From an ESG perspective, there are no drastic behavioural or structural changes that have taken place or that need to take place. It is more about being able to reposition (from a reporting point of view) what is already being done towards a greener economy.

Namibia is a nett importer of power, but there are many renewable energy projects either in construction or in the feasibility phase to get access to power for mining operations. In addition, the country’s geographical location makes it the perfect candidate for both solar and wind opportunities.

Despite the potential that the sector holds, there is room for improvement in how exploration licenses are allocated. Currently, there is a complete moratorium on issuing new licenses within Namibia, which will only be removed later in August this year. It was put in place because the Ministry of Mines and Energy saw a need for improvement in the licensing process and established a new policy and regulatory frameworks.  

By the end of 2021, we will have a positive policy outcome and thus a more conducive environment.

The availability and quality of geological and geophysical data could also improve. Currently, the Geological Survey of Namibia hosts and owns the geological data sets. This information should be accessible to the public and easy to obtain to encourage exploration investment.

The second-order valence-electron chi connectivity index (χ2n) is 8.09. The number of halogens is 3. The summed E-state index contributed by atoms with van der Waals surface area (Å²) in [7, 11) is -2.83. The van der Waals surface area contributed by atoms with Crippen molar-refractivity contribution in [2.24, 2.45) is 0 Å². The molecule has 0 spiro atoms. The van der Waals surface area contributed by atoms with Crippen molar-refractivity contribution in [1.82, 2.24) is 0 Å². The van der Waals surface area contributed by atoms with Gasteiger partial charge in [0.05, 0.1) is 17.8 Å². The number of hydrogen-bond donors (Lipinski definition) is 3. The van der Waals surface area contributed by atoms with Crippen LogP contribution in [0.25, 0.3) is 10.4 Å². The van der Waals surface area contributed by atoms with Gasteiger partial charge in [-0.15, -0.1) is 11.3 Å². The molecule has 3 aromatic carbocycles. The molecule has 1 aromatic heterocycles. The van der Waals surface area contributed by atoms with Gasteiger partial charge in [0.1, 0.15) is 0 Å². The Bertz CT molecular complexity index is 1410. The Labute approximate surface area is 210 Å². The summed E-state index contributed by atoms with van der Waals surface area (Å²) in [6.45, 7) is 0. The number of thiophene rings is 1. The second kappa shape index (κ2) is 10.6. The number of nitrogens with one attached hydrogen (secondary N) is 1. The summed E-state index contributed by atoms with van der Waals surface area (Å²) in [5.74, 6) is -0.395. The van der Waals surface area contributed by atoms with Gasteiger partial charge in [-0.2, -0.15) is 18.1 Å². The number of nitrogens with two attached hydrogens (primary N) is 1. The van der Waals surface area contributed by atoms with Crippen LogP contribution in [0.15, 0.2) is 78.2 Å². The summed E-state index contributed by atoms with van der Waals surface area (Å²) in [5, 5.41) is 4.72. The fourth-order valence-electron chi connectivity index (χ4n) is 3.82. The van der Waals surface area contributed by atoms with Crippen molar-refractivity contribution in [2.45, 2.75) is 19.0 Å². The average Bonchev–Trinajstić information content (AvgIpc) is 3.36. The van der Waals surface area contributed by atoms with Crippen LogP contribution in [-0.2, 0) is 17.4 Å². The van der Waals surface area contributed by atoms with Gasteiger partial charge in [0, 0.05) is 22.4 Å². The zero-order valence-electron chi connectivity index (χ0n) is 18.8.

Most investors consider Namibia an excellent mining jurisdiction, but there remains a lack of required technical skills. More needs to be done to transfer skills to Namibian citizens.

RMB in Namibia is actively engaging all stakeholders in the mining industry to ensure its full potential is unlocked. 

 Shaanika is RMB Sector Lead: Mining and Natural Resources

 

The following interview with Fabian Shaanika was published by Global Business Reports on 5 July 2021

What role does RMB Namibia play in the Namibian mining industry?

RMB is a division of FirstRand Bank Limited, with headquarters in South Africa. Through this affiliation, we are one of the largest financial institutions in Africa. RMB Corporate & Investment Banking has been in existence in Namibia since 2014. We work with approximately 80% of the active players in the Namibian mining industry.

How significant is the mining industry to the Namibian economy?

Namibia is a renowned mining jurisdiction, home to some of the world’s largest uranium deposits, and is the world’s largest producer of marine diamonds. Namibia relies on the industry for economic growth as it contributes approximately 10% to the country’s GDP. Unfortunately, due to the pandemic and resulting restrictions, mining’s contribution to Namibia’s GDP contracted by about 12% over the past year. Although mining was classified as a critical activity and some operations were allowed to continue at minimal levels, other operations went into care and maintenance. Namibia has a diverse mix of mining operations, including base metals, precious metals, and uranium.